The Sunday School

In 1887 the congregation at Upper Brook Street, aware of the difficulties besetting many of the families in the area, resolved to mark the Golden Jubilee of Queen Victoria by providing a Sunday School.

The Sunday School: entrance and apse
The north side of the Sunday School.


This was built of similar stone to the main chapel (although probably from a different source) and was more Ruskinian and fluent in its Early English Gothic. Whilst complimenting the main building it is, appropriately, less monumental and more domestic. The main school room has two storeys, with three similar gables on the north side, lit by stepped lancets set high within blind Gothic arches and between half-height buttresses, between which runs a string course, below which are rectangular three light mullioned windows. The steep roof in surmounted by a louvered lantern topped by a conical cap. A further, smaller, gable terminates this range to the west with double rather than triple lancets and the lean-to entrance to its right is positioned in front of a tall canted apse also lit by lancets. A similar range lies between that and the chapel with a stepped lancet west window and connected by a short cross range. It, in its turn, is connected to the chapel by a short single storey link.

The Architect

The architect for this coherent and scholarly adjunct to the main chapel was James William Beaumont, FRIBA (1848-1931). He was a very important Manchester architect (although latterly living at Wimslow) and had designed the town halls both at Hyde and Colne as well as the Stockport Liberal Club. His best known work is the Whitworth Art Gallery in Manchester. He was the son of John Beaumont of Manchester, and was articled to Sir James Allanson Picton in Liverpool before moving on to become assistant to Corson and Aitken in Manchester, setting up on his own account in 1873. He had various partners, latterly with two of his sons.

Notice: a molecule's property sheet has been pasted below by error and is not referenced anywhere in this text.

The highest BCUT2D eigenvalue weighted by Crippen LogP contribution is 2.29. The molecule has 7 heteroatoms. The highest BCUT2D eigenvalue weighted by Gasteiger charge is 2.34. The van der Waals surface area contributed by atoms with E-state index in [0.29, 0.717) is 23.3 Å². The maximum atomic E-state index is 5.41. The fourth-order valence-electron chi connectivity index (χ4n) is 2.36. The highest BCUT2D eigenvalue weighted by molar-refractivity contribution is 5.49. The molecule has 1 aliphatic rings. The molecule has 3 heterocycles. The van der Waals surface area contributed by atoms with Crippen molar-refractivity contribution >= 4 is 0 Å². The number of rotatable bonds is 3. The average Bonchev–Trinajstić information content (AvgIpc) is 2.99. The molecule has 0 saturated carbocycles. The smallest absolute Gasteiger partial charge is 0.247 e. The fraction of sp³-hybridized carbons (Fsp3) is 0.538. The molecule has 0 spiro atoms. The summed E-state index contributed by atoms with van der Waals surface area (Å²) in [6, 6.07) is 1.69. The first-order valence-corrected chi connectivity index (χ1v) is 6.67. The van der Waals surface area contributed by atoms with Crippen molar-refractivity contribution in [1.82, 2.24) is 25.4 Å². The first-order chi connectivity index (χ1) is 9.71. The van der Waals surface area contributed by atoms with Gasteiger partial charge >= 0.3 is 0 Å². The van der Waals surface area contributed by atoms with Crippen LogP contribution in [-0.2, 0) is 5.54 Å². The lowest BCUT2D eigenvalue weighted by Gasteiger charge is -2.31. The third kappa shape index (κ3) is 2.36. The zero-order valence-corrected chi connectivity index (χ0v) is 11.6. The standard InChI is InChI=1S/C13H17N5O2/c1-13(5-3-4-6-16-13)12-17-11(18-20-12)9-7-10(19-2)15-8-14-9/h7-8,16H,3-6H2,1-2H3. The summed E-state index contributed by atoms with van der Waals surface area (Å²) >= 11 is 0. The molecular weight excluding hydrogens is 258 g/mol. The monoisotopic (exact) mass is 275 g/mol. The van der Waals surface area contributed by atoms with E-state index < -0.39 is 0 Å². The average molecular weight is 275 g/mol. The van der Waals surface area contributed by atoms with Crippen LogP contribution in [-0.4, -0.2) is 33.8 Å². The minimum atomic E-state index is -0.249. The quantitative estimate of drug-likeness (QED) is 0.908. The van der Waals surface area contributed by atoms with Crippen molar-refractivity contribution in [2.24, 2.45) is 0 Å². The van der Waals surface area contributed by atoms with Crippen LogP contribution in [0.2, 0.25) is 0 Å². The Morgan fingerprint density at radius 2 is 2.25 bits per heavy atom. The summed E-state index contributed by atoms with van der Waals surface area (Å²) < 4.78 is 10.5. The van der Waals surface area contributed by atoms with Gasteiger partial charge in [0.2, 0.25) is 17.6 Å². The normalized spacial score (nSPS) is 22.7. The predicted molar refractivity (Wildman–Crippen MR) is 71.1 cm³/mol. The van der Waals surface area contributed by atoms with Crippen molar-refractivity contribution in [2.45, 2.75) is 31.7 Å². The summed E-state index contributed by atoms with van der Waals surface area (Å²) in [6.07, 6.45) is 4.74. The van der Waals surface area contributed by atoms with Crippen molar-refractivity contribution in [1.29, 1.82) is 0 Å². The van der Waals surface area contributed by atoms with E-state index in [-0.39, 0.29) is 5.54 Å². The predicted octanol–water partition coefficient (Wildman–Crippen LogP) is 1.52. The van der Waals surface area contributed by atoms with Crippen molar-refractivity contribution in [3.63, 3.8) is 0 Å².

The building of the Sunday School removed part of the Chapel’s original graveyard, upon restrictions were placed in 1856, burials being prohibited altogether from 1882, thus making the building of the school possible. Note that it is possible that the modest E extension was added by Beaumont when he was building the School.

Architectural Importance

The Sunday school is important not only as a remarkably sympathetic and harmonious addition to the chapel, but because it is one of a diminishing number of surviving church/chapel purpose-built Sunday schools and also through its having been designed by one of Manchester’s very best Victorian architects.